David Cameron’s attempt to cut green levies is an “own goal”, Nick Clegg has suggested, as he threatened to block the Prime Minister’s attempt to cut the taxes.
The Deputy Prime Minister said he does not “fully agree” with Mr Cameron, who on Wednesday said he will next year “roll back” the environmental levies.
Mr Clegg hinted that he could be prepared to take some green levies off energy bills and on to taxes.
However, he made it clear that he will prevent any attempts to “scrap a whole system of levies”.
He said that green levies should be “stress tested” and not “rolled back” as the Prime Minister is demanding.
The green taxes, which help to fund wind farms and other renewable energy programmes, currently add £112 to a typical household bill.
The Conservatives have warned that the bill could rise to £194 by 2020.
The Lib Dems have previously vowed to prevent any fall in green taxes during this Parliament and were left furious after Mr Cameron’s announcement.
Mr Clegg was given only 30 minutes notice of Mr Cameron’s pledge. Lib Dem sources later described it as a “panicky U-turn”.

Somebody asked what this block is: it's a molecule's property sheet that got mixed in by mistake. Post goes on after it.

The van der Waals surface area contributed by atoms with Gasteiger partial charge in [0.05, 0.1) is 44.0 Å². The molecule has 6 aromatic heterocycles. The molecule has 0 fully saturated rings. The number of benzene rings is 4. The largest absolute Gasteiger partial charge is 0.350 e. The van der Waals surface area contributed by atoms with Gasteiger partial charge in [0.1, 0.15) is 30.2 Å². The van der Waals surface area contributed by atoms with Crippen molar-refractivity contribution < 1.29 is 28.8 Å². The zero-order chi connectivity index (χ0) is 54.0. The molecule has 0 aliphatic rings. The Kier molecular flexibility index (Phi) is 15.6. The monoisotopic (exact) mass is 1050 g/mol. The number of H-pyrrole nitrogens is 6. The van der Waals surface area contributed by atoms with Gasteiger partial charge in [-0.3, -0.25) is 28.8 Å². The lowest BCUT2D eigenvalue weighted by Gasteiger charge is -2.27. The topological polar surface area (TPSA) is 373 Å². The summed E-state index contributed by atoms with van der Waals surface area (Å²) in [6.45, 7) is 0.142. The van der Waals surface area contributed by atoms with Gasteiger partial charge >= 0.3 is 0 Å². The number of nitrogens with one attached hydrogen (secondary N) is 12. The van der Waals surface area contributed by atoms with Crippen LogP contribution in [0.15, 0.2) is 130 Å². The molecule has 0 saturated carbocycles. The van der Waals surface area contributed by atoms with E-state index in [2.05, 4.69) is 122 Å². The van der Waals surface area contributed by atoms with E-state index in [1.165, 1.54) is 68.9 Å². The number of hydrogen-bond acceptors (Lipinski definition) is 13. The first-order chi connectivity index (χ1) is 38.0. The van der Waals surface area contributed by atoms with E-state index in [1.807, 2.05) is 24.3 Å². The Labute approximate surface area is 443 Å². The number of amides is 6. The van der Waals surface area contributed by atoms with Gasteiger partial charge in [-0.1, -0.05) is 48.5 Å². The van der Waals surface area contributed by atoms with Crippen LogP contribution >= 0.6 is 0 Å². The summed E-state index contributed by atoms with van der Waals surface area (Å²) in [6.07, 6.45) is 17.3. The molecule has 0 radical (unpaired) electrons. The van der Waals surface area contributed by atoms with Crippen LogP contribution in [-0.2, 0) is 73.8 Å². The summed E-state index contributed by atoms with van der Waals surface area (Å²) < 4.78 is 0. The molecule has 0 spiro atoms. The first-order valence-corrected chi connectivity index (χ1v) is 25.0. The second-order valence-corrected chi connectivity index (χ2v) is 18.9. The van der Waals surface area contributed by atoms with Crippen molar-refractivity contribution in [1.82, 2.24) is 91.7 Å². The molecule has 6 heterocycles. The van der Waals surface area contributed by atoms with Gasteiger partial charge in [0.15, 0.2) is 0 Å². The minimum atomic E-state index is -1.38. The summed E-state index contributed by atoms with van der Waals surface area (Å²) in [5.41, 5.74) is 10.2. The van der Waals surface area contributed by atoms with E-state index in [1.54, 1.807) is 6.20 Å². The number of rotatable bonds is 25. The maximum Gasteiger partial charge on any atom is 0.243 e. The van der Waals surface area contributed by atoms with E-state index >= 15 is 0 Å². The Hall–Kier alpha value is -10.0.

Mr Clegg told the BBC: “It wasn’t something I was fully expecting and it’s not something I fully agree with.”
He added: “I’m not frankly entirely sure what rolling back green levies [means]. If removing all green levies which help two million people on very low incomes, which help support thousands of jobs in our renewable energy sector, if that is what is meant, I think that would be an own goal.”
Asked whether he could block Mr Cameron’s plans, the Deputy Prime Minister told said: “Of course I’m certainly not going to accept simply scrapping a whole system of levies which for instance help two million of the poorest households in this country.”